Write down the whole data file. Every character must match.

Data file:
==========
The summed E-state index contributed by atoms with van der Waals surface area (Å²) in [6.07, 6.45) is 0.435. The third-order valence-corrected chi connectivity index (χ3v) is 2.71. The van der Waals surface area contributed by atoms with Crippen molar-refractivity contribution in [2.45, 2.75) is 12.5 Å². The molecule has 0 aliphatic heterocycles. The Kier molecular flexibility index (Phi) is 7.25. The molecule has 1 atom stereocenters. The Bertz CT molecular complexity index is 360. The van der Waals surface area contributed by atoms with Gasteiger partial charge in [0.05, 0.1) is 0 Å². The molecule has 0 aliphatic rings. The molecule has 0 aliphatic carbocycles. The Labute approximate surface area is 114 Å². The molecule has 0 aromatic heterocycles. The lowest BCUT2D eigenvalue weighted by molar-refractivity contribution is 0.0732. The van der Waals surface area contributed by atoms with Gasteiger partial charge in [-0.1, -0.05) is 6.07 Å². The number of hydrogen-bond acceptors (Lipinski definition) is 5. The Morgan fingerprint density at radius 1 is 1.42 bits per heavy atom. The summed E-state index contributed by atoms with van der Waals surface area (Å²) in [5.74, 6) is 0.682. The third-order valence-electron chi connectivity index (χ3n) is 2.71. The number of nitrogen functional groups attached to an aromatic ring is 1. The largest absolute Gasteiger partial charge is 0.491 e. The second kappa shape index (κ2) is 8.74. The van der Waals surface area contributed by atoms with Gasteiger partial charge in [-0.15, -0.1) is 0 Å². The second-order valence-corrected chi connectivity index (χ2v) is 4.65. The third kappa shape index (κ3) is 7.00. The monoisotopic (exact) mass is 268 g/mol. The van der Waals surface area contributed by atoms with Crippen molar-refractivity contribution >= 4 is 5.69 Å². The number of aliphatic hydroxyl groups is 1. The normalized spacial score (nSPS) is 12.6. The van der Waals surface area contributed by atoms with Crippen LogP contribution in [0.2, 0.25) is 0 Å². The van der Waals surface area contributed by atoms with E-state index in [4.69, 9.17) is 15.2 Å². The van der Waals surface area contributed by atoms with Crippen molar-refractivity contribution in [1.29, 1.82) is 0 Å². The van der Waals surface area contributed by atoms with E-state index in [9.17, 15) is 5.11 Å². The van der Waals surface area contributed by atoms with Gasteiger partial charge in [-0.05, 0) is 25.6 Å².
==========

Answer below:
The summed E-state index contributed by atoms with van der Waals surface area (Å²) in [6.07, 6.45) is 0.435. The third-order valence-corrected chi connectivity index (χ3v) is 2.71. The van der Waals surface area contributed by atoms with Crippen molar-refractivity contribution in [2.45, 2.75) is 12.5 Å². The molecule has 0 aliphatic heterocycles. The Kier molecular flexibility index (Phi) is 7.25. The molecule has 1 atom stereocenters. The Bertz CT molecular complexity index is 360. The van der Waals surface area contributed by atoms with Gasteiger partial charge in [0.05, 0.1) is 0 Å². The molecule has 0 aliphatic rings. The molecule has 0 aliphatic carbocycles. The Labute approximate surface area is 114 Å². The molecule has 0 aromatic heterocycles. The lowest BCUT2D eigenvalue weighted by molar-refractivity contribution is 0.0732. The van der Waals surface area contributed by atoms with Gasteiger partial charge in [-0.1, -0.05) is 6.07 Å². The number of hydrogen-bond acceptors (Lipinski definition) is 5. The Morgan fingerprint density at radius 1 is 1.42 bits per heavy atom. The summed E-state index contributed by atoms with van der Waals surface area (Å²) in [5.74, 6) is 0.682. The third-order valence-electron chi connectivity index (χ3n) is 2.71. The number of nitrogen functional groups attached to an aromatic ring is 1. The largest absolute Gasteiger partial charge is 0.491 e. The second kappa shape index (κ2) is 8.74. The van der Waals surface area contributed by atoms with Gasteiger partial charge in [-0.15, -0.1) is 0 Å². The second-order valence-corrected chi connectivity index (χ2v) is 4.65. The third kappa shape index (κ3) is 7.00. The monoisotopic (exact) mass is 268 g/mol. The van der Waals surface area contributed by atoms with Crippen molar-refractivity contribution >= 4 is 5.69 Å². The number of aliphatic hydroxyl groups is 1. The normalized spacial score (nSPS) is 12.6. The van der Waals surface area contributed by atoms with Crippen LogP contribution in [0.2, 0.25) is 0 Å². The van der Waals surface area contributed by atoms with E-state index in [4.69, 9.17) is 15.2 Å². The van der Waals surface area contributed by atoms with Crippen molar-refractivity contribution in [1.29, 1.82) is 0 Å². The van der Waals surface area contributed by atoms with E-state index in [9.17, 15) is 5.11 Å². The van der Waals surface area contributed by atoms with Gasteiger partial charge in [-0.05, 0) is 25.6 Å².